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Thu August 15, 2013
Longhorn Mountain: Sacred Kiowa Spiritual Site And Future Limestone Mine
Limestone mining on Longhorn Mountain, northwest of Lawton, could start anytime. The company that leases the land on the western side has a permit to mine, and just needs to put up some bond money with the state Department of Mines to get started.
This is a surprise to the Kiowa Tribe, which has used Longhorn Mountain for hundreds of years as a temple where tribe members pray, have vision quests and retrieve sacred cedar used in many rituals.
But the mining shouldn’t come as a surprise. Cushing, Okla.-based Material Service Corporation — and President Larry Stewart — has had a permit for a 370-acre mine on the site for almost 10 years. It’s up to the company to decide when and whether to go forward with the project.
Company attorney Elizabeth Nichols says when and whether to go forward with the project is a business decision.
“We’ve had the authority from the Department of Mines since 2004 to go ahead and mine,” Nichols says. “We were considering and entertaining the process of going forward on mining that property, and there’s no definitive date set for going forward.”
While the prospect of mining on Longhorn Mountain shocked the Kiowas, Material Service was itself shocked to hear the land was sacred.
“We leased it from the landowners, and at no time were we told of any utilization of it by the tribe,” Nichols says.
The story of Longhorn Mountain is full of surprises.
There are five landowners on Longhorn Mountain — two on the east side, two on the west, and one in the middle — and none of them are members of the Kiowa Tribe. The landowners on the eastern side have always allowed Kiowas onto their property to pick cedar and pray.
Tribal historian Phil “Joe-Fish” Dupoint emphasizes the cultural importance of the mountain, and the cedars that grow here.
“It has a unique scent of its own. It makes you feel good spiritually,” Dupoint says. “The old people used to come here, and they used to pray. God guided them here. God guided the Kiowas here. This particular mountain here, God gave it to them. And what grows here, God gave it to them.”
He describes the mountain as a temple, and the tribe hasn’t always needed permission to visit it.
In the mid-1800s, the mountain was made part of a Kiowa reservation. Later it was broken up into lots and given to individual tribe members. When the Great Depression hit, the Kiowa owners sold.
Fast-forward to the early 2000s, when landowners on the western side of the mountain agreed to lease their land to Material Service of Oklahoma and President Larry Stewart. The legally required announcement was made at that time, but unless you’re an avid reader of the Hobart Democrat-Chief, you probably missed it. Kiowa Tribal Museum Director Amie Tah-Bone sure did.
“The definite time that we learned about it was in May,” Tah-Bone says.
That’s when she heard Material Service was looking to hire workers for a new limestone mine.
While the mine would be confined to the western side of the mountain, and there’s nothing threatening to keep Kiowa tribe members from gathering cedar on the east side, it would pretty much completely devastate the western side — which is also sacred. And the tribe worries about the impact of dust and noise pollution on the eastern side.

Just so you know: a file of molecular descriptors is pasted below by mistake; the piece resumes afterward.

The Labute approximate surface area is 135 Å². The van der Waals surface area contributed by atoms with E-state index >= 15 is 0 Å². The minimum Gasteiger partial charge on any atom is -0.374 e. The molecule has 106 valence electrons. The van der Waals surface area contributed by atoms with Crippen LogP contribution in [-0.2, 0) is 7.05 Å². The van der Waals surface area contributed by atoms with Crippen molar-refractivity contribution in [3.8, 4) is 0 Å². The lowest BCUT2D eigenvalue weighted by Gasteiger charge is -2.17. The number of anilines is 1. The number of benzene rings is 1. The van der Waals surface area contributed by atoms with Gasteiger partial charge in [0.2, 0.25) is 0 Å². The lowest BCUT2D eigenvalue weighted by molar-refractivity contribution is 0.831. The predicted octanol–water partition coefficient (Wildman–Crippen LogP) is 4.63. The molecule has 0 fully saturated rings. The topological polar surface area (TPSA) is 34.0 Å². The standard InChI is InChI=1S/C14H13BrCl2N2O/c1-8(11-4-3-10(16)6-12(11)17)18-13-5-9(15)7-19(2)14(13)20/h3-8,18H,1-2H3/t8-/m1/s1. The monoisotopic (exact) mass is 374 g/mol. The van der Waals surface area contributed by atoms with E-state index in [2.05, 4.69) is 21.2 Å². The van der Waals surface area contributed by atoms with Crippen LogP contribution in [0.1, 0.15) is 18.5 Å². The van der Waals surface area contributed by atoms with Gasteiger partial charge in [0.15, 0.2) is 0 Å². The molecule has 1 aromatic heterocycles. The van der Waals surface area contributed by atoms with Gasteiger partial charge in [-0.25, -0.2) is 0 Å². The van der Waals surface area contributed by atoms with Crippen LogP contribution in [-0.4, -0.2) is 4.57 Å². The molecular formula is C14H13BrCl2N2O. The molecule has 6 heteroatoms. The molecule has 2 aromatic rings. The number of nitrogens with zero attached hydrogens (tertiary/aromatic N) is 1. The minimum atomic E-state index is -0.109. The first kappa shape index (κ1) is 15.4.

UNDER THE RADAR
The formal announcement of the permit application ran in the Hobart newspaper for four weeks in 2004, and asked residents and businesses within one mile of the proposed mine to write letters to the Department of Mines if they wanted to protest and be granted a hearing.
Pete Fischer and his family live and farm near the western side of Longhorn Mountain, and were the only ones to write a protest letter.
“That south wind, it’s gonna cover my house up, and the dynamiting of it’s gonna tear the house up. We’ll have to move,” Fischer says.
But if protesters want a hearing, the law requires they ask for one. The letter from the Fischer family didn’t specifically ask for a hearing, so there wasn’t one, and the permit process continued.
The Department of Mines sent a letter back explaining the law, but Fischer is adamant that they never received it.
“Supposedly, they sent us a letter back to meet with them, but I know they didn’t, because I’d have responded,” Fischer says. “Something like that — I’d have thought they’d send it registered, certified, something so they know we got it.”
It probably wouldn’t have mattered anyway. Minerals Division Director Bret Sholar has been with the Department of Mines since 2002, and the division’s director since July 2012. He says the agency isn’t in the business of outright denying permits.
“I can’t recall, myself, when we have done it. Not in my time here,” Sholar says.
All the proper forms were completed and the requirements met, and that’s all it takes.
“We can’t impose anything extra on them that we don’t on anybody else,” Sholar says.
It seems the only one who could stop the mine is Larry Stewart. Stewart didn’t return StateImpact’s calls for comment. Amie Tah-Bone says she spoke to him once, not long after learning about the mine.
“He said he wasn’t going to stop the project,” Tah-Bone says. “He said it would be like stopping a moving train, or something to that effect.”
Company attorney Elizabeth Nichols says she reached out to a representative from the Kiowa Tribe in early August, but has yet to hear back about setting up a meeting to discuss its concerns and come to a compromise.